In a South Florida that’s been rehabbed and refurbished, Hollywood remains a city where differences are welcome
By Eric Barton
Tina Toth at Hollywood Vine has a theory about Hollywood. She shares it while slicing cheese and hard salami for a charcuterie platter at her place on Harrison Street. The wine bar has a serve-yourself snack area with good prices, like three bucks for a chunk of aged gouda and sampling of fantastic goat cheese for a dollar.
“My husband is a native Floridian,” she says, putting the platter down on the bar that makes a semi-circle along the back wall. “He likes to say that in Hollywood we’re the Mutt Society. Whoever you are, wherever you’re from, you’re welcome here.”
Tina says it with a half-cocked smile and a chin that rises higher with the proclamation. This is the pride of Hollywood: In a South Florida that’s been gentrified, that’s been rehabbed and refurbished, Hollywood remains a city where differences are welcome.
Don’t mistake this for a city with a lack of money or a shortness of class. Hollyweird, as some locals call it, has plenty of waterfront spreads and historic Spanish manors and beachfront condos. But the people who settle here tend to be those who shun gated communities and welcome the chance to share a sidewalk with someone who’s entirely different from themselves.
Tina offers to prove her point. She’s stuffing a cork into a bottle of Riddler red blend – also a good price at $9 a glass – as she takes a virtual tour through the businesses in downtown. “Just walk this street,” she says. “I mean, come on. Where can you find businesses like this?”
Next to the wine bar, at the corner of Harrison Street and South 21st Avenue, is Polestars. Women exercise behind curtain-covered windows. It happens again across the street at Lola’s On Harrison, a place where the staff takes great pains to remember you, or seem like they do, while serving up some of the best bistro fare anywhere.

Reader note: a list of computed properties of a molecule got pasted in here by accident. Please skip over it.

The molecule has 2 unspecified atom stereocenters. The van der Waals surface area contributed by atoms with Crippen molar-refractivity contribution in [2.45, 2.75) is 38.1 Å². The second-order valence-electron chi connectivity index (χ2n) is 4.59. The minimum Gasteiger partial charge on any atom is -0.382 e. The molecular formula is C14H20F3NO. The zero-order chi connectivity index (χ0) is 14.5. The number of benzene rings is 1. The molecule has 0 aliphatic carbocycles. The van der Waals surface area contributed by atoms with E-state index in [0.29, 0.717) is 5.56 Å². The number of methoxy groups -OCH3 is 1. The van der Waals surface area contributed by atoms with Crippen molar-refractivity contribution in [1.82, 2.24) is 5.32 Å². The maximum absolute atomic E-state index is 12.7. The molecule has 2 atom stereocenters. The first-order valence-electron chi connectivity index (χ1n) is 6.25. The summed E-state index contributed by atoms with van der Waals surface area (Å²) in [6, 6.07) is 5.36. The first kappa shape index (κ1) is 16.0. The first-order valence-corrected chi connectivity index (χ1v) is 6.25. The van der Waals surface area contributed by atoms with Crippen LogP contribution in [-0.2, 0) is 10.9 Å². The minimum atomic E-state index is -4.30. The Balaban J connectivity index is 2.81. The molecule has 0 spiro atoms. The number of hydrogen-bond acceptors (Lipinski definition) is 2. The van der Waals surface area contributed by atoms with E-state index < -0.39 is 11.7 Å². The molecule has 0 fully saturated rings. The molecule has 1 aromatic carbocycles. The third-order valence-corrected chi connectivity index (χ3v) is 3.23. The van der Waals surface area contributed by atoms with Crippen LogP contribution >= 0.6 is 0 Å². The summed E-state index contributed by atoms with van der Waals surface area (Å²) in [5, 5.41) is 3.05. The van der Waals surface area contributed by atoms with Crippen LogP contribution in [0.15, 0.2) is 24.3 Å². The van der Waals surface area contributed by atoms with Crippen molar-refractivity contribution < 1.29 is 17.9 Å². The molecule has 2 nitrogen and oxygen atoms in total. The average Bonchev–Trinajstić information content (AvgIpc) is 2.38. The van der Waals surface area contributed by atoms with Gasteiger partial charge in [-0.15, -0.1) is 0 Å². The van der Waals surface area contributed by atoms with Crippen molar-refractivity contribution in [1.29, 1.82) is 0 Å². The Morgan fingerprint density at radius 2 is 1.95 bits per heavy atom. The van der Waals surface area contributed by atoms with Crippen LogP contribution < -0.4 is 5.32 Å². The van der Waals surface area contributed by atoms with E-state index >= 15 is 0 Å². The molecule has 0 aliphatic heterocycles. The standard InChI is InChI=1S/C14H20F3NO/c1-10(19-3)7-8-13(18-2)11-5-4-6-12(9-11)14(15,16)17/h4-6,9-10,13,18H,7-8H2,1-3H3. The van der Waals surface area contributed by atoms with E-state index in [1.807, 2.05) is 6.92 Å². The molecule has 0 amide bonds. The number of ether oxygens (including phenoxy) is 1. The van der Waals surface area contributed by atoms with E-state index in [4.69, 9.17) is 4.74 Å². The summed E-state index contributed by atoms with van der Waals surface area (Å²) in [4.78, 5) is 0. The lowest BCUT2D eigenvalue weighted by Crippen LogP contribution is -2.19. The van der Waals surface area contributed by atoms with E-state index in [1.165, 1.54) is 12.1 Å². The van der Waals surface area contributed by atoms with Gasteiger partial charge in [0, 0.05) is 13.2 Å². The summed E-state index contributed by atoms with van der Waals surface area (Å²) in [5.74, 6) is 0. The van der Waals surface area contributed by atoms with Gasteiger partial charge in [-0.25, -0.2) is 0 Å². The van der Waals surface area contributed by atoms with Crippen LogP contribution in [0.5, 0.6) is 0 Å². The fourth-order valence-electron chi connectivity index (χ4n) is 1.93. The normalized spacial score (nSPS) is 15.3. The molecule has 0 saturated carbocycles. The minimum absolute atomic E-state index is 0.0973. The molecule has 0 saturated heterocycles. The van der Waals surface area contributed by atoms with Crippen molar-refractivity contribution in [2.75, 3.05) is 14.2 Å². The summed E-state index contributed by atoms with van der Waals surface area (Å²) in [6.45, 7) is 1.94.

In front of Lola’s on this Saturday night, groups of friends have begun the gallery hop for downtown Hollywood’s monthly art walk. In true Hollywood fashion, it attracts everyone from bearded hipsters to silk-shirted retirees.
A few doors down from the Hollywood Vine is the Europa Restaurant & Social Club, where a group of men have gathered at happy hour at outside tables to bicker in Romanian while drinking bottles of water. The place is outfitted in black tables and chairs and lots of curtains. It’s often the site of weddings and family reunions for eastern Europeans. From Coral Gables to Palm Beach Gardens, there’s nothing like it.
A rope line has formed across the street. It’s meant to channel people into an alleyway where a folding table offers cups of wine and cubes of cheese. Girls are offering cups of coconut water from a sponsor. Yuppies and tattooed artist types mill around, gawking at a wall recently taken over by the artist Tati Suarez. She created what looks like a party of mermaids with bright eye shadow, hair that flows like a rainbow of ocean waves, and tails that look adorned with jewels. It’s stunning.
It’s also one of several murals that have taken over walls in downtown as part of a project put on by the Hollywood Community Redevelopment Agency. This isn’t the gritty, graffiti-culture murals of Miami’s Wynwood; here there are 10 whimsical and family friendly paintings spread out across two blocks west of Young Circle. Sure, there are empty storefronts in downtown Hollywood, but there are few places with more square feet of public art.
The storefront east of the alley holds Gallery 2014, with stark white walls that stretch high to exposed rafters and art that’s both fascinating and approachable.
That was the goal, says the gallery’s owner, Elizabeth Sanjuan. She’s a 48-year-old Hollywood native who opened the gallery in March. “We want art that’s accessible, that people can picture in their homes.”
Like Hollywood, the artists she has found represent a range. They’re snowbirds and up-and-coming youngsters. Just like the city. “One of the reasons that I like Hollywood is that it has that mix,” Sanjuan says. “It’s a weird bird.”
Three of the artists who have work showing in the gallery have set up easels in the front, and art walkers have stopped to chat about inspiration and what life must be like painting for a living.
Heather Calderón is one of them, and her art is scattered on walls nearby. Skeletons, mostly. But instead of spooky, she’s made many of them in bright and whimsical scenes, like the sun-colored skeleton street party. Heather is smiling and nodding along as an older woman is telling her a story about a long-ago vacation.